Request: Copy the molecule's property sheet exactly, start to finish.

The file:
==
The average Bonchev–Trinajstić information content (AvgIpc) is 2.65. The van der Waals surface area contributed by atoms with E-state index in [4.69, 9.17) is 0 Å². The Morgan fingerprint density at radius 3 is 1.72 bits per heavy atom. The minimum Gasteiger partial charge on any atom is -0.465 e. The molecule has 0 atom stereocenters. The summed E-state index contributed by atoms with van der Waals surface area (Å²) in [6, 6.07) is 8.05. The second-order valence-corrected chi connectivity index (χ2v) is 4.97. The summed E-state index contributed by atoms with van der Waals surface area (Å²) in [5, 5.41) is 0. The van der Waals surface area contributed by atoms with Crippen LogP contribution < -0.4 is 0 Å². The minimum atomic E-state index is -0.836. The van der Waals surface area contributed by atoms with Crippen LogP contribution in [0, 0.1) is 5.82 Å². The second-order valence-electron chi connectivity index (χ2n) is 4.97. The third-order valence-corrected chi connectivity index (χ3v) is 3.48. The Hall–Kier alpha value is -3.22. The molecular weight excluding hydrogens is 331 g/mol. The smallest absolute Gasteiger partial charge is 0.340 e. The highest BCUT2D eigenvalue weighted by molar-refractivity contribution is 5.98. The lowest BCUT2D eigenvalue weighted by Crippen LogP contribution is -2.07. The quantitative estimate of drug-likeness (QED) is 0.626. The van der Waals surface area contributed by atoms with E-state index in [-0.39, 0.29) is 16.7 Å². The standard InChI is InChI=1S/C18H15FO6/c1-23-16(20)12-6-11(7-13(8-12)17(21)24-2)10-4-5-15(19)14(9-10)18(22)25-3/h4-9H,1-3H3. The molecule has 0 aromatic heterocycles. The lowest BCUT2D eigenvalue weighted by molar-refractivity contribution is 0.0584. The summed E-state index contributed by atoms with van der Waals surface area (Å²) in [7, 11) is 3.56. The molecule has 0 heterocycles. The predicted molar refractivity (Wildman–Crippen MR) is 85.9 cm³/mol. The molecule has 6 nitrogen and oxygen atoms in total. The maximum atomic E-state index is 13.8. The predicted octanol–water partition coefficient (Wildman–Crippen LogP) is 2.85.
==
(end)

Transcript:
The average Bonchev–Trinajstić information content (AvgIpc) is 2.65. The van der Waals surface area contributed by atoms with E-state index in [4.69, 9.17) is 0 Å². The Morgan fingerprint density at radius 3 is 1.72 bits per heavy atom. The minimum Gasteiger partial charge on any atom is -0.465 e. The molecule has 0 atom stereocenters. The summed E-state index contributed by atoms with van der Waals surface area (Å²) in [6, 6.07) is 8.05. The second-order valence-corrected chi connectivity index (χ2v) is 4.97. The summed E-state index contributed by atoms with van der Waals surface area (Å²) in [5, 5.41) is 0. The van der Waals surface area contributed by atoms with Crippen LogP contribution < -0.4 is 0 Å². The minimum atomic E-state index is -0.836. The van der Waals surface area contributed by atoms with Crippen LogP contribution in [0, 0.1) is 5.82 Å². The second-order valence-electron chi connectivity index (χ2n) is 4.97. The third-order valence-corrected chi connectivity index (χ3v) is 3.48. The Hall–Kier alpha value is -3.22. The molecular weight excluding hydrogens is 331 g/mol. The smallest absolute Gasteiger partial charge is 0.340 e. The highest BCUT2D eigenvalue weighted by molar-refractivity contribution is 5.98. The lowest BCUT2D eigenvalue weighted by Crippen LogP contribution is -2.07. The quantitative estimate of drug-likeness (QED) is 0.626. The van der Waals surface area contributed by atoms with E-state index in [-0.39, 0.29) is 16.7 Å². The standard InChI is InChI=1S/C18H15FO6/c1-23-16(20)12-6-11(7-13(8-12)17(21)24-2)10-4-5-15(19)14(9-10)18(22)25-3/h4-9H,1-3H3. The molecule has 0 aromatic heterocycles. The lowest BCUT2D eigenvalue weighted by molar-refractivity contribution is 0.0584. The summed E-state index contributed by atoms with van der Waals surface area (Å²) in [7, 11) is 3.56. The molecule has 0 heterocycles. The predicted molar refractivity (Wildman–Crippen MR) is 85.9 cm³/mol. The molecule has 6 nitrogen and oxygen atoms in total. The maximum atomic E-state index is 13.8. The predicted octanol–water partition coefficient (Wildman–Crippen LogP) is 2.85.